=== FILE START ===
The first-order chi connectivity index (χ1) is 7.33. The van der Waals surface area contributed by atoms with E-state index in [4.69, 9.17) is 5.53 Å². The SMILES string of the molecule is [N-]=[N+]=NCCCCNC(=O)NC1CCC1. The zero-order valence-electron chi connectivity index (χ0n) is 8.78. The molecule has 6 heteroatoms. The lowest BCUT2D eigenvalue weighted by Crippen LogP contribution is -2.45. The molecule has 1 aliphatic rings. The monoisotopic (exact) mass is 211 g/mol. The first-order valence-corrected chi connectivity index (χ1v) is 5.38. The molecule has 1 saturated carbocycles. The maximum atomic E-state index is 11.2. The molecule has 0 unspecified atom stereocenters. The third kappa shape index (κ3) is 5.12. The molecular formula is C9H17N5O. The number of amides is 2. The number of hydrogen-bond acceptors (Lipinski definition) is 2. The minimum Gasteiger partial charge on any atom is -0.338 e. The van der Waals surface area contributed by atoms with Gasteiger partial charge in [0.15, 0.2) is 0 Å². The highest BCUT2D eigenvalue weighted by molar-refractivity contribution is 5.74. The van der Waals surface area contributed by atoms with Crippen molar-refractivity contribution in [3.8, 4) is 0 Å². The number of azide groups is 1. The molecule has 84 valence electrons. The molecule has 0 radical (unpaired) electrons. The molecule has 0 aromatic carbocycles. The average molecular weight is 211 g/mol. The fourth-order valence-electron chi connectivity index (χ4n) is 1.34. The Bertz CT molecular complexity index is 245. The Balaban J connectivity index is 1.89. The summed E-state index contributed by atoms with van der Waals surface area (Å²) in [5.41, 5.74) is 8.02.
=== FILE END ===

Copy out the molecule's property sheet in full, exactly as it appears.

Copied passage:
The first-order chi connectivity index (χ1) is 7.33. The van der Waals surface area contributed by atoms with E-state index in [4.69, 9.17) is 5.53 Å². The SMILES string of the molecule is [N-]=[N+]=NCCCCNC(=O)NC1CCC1. The zero-order valence-electron chi connectivity index (χ0n) is 8.78. The molecule has 6 heteroatoms. The lowest BCUT2D eigenvalue weighted by Crippen LogP contribution is -2.45. The molecule has 1 aliphatic rings. The monoisotopic (exact) mass is 211 g/mol. The first-order valence-corrected chi connectivity index (χ1v) is 5.38. The molecule has 1 saturated carbocycles. The maximum atomic E-state index is 11.2. The molecule has 0 unspecified atom stereocenters. The third kappa shape index (κ3) is 5.12. The molecular formula is C9H17N5O. The number of amides is 2. The number of hydrogen-bond acceptors (Lipinski definition) is 2. The minimum Gasteiger partial charge on any atom is -0.338 e. The van der Waals surface area contributed by atoms with Gasteiger partial charge in [0.15, 0.2) is 0 Å². The highest BCUT2D eigenvalue weighted by molar-refractivity contribution is 5.74. The van der Waals surface area contributed by atoms with Crippen molar-refractivity contribution in [3.8, 4) is 0 Å². The number of azide groups is 1. The molecule has 84 valence electrons. The molecule has 0 radical (unpaired) electrons. The molecule has 0 aromatic carbocycles. The average molecular weight is 211 g/mol. The fourth-order valence-electron chi connectivity index (χ4n) is 1.34. The Bertz CT molecular complexity index is 245. The Balaban J connectivity index is 1.89. The summed E-state index contributed by atoms with van der Waals surface area (Å²) in [5.41, 5.74) is 8.02.